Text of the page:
The art of swing – West Coast style |

The art of swing – West Coast style

Susan Wood
Jim Grant/Tahoe Daily Tribune Swing dancers Steve Dorman and Patty Purple practice a no-handed dip for the Mountain Magic Swing Dance Convention at the Horizon Casino Resort this weekend.

You don’t have to be a swinger to like swing dancing, but it helps some to have a relationship rhythm.

Steve Dorman and Patty Purple have become partners on and off the dance floor, moving to West Coast Swing with the grace of seven years of practice.

They say it’s unnecessary to mix love and dance, but that’s how they met.

“We’ve known couples who have broken up who continue dancing together, if the guy’s ego can handle it. I’d hate to think if we broke up we’d never dance again. Dancing is the glue that keeps us together,” Dorman said, while rehearsing some moves for the Mountain Magic Swing Dance Convention at Horizon Casino Resort this weekend.

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The convention, which starts Friday and ends Sunday in the Sequoia Ballroom, features the Hustle and the Nightclub Two-step and West Coast Swing – the California state dance.

The East Coast Swing is known as the traditional Tommy Dorsey style.

“West Coast Swing is slower, smoother and sensual,” he said, demonstrating a few moves the couple has honed.

West Coast Swing encourages creativity, and the couple has invented a few moves.

There’s the tango dip in which her leg wraps around his.

The “pink panther” move presents an act of faith on Purple’s part. In two turns, she throws her weight backward and Dorman catches her.

“People see that and wonder if I’ll drop her,” he said.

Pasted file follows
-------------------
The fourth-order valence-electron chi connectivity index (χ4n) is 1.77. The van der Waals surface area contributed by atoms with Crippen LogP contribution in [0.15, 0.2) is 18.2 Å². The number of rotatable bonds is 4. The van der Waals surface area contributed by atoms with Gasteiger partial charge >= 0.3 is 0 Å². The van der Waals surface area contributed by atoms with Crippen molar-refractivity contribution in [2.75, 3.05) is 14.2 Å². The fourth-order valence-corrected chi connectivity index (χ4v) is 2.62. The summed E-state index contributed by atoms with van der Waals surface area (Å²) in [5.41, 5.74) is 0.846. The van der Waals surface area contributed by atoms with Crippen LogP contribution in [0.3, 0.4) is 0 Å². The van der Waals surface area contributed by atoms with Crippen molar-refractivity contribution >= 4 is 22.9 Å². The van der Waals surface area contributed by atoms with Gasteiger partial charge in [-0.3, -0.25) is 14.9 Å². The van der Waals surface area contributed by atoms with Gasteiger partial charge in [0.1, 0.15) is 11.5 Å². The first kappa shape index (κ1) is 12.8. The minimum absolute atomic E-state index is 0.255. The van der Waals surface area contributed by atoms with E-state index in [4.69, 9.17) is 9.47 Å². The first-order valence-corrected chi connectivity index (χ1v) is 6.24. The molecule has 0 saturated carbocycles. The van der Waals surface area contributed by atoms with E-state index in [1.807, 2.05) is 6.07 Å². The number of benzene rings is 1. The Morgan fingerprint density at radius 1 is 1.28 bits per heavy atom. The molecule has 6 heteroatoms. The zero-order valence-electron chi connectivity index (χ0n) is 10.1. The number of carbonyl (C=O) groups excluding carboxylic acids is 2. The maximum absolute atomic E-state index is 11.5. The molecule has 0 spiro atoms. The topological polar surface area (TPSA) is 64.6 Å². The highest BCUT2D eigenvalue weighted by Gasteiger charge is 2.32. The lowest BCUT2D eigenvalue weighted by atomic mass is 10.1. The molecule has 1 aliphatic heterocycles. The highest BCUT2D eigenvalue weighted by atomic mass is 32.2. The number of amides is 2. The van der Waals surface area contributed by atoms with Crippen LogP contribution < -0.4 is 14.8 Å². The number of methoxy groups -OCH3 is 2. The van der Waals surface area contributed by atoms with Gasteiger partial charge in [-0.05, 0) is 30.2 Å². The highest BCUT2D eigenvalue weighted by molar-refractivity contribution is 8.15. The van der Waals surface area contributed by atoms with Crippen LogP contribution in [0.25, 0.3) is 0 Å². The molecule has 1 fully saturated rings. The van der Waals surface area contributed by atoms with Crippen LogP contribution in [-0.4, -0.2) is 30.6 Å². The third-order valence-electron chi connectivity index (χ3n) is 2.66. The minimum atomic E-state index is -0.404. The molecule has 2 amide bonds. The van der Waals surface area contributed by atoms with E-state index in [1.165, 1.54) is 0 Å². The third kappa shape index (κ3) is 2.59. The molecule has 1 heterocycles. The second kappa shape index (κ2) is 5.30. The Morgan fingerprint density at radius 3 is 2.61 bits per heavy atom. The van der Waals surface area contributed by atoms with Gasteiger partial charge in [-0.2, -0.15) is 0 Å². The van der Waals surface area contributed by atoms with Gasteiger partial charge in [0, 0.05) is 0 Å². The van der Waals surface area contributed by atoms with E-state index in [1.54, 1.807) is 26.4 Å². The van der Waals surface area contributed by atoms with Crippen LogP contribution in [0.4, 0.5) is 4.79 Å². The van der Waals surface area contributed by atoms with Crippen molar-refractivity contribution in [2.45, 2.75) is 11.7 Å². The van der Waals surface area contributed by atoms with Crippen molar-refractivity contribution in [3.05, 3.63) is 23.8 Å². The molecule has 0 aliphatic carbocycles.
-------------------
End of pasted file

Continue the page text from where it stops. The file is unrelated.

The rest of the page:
The couple dances to music ranging from the blues guitar of Bonnie Raitt to Shania Twain’s high-energy country style.

“When people see our dancing, I want them to see the music. It’s music interpretation,” Dorman said. “We’ll dance to Janet Jackson, J-Lo and ‘Mustang Sally’s’ popular.”

Along with hitting dance clubs when they can, Dorman, 55, and Purple, 41, have traveled hundreds of miles to get their dance fix at conventions like this one.

He’ll teach another round of classes in beginning dance in January. Two-hour classes run for six weeks on one night per week. Dorman will take all ages – left-footed and all.

“You keep at it, and you’ll learn to dance,” he said.

To those who teach and compete, learning to dance has sometimes proven more intimidating for men. They not only have to learn, but they also have to master the art of leading.

The couple has competed for over five years.

“If you dance with other people, you’ll learn faster,” Purple said.

And many men won’t find themselves bored, according to Rainer Herm, the president of the Biggest Little Swing Dance Club. About 15 of the 100 members in the Reno-based club come from South Lake Tahoe.

“Men have a harder time learning. But women like men who know how to dance. I’m a busy guy,” said Herm, who has been swing dancing for 14 years.

More than 400 people have booked hotel rooms to take part and be in the heart of a hobby that spun out of the country western craze in the 1980s.

The history of swing began in the Roaring ’20s when the Charleston hit the scene. It was named after the town in South Carolina. The 1930s brought ragtime and blues to the music scene, then the 1940s ushered in the era of big band – when Glenn Miller was king. After the freestyle of the 1960s came and went, John Travolta hustled more interest in the night-owl activity in the 1970s.

The 1980s mainstream introduction to country swing lasted through the 1990s.

And just recently, dancers say the movie, “Shall We Dance,” re-energized interest in the activity. The story spins Richard Gere into the world of ballroom dance competitions.

It’s the fifth year Horizon has hosted the event.

“Each year it seems to grow,” said Ruby Turner, who works in the sales department. “And it’s a great activity in this weather.”

– Susan Wood can be reached at (530) 542-8009 or via e-mail at

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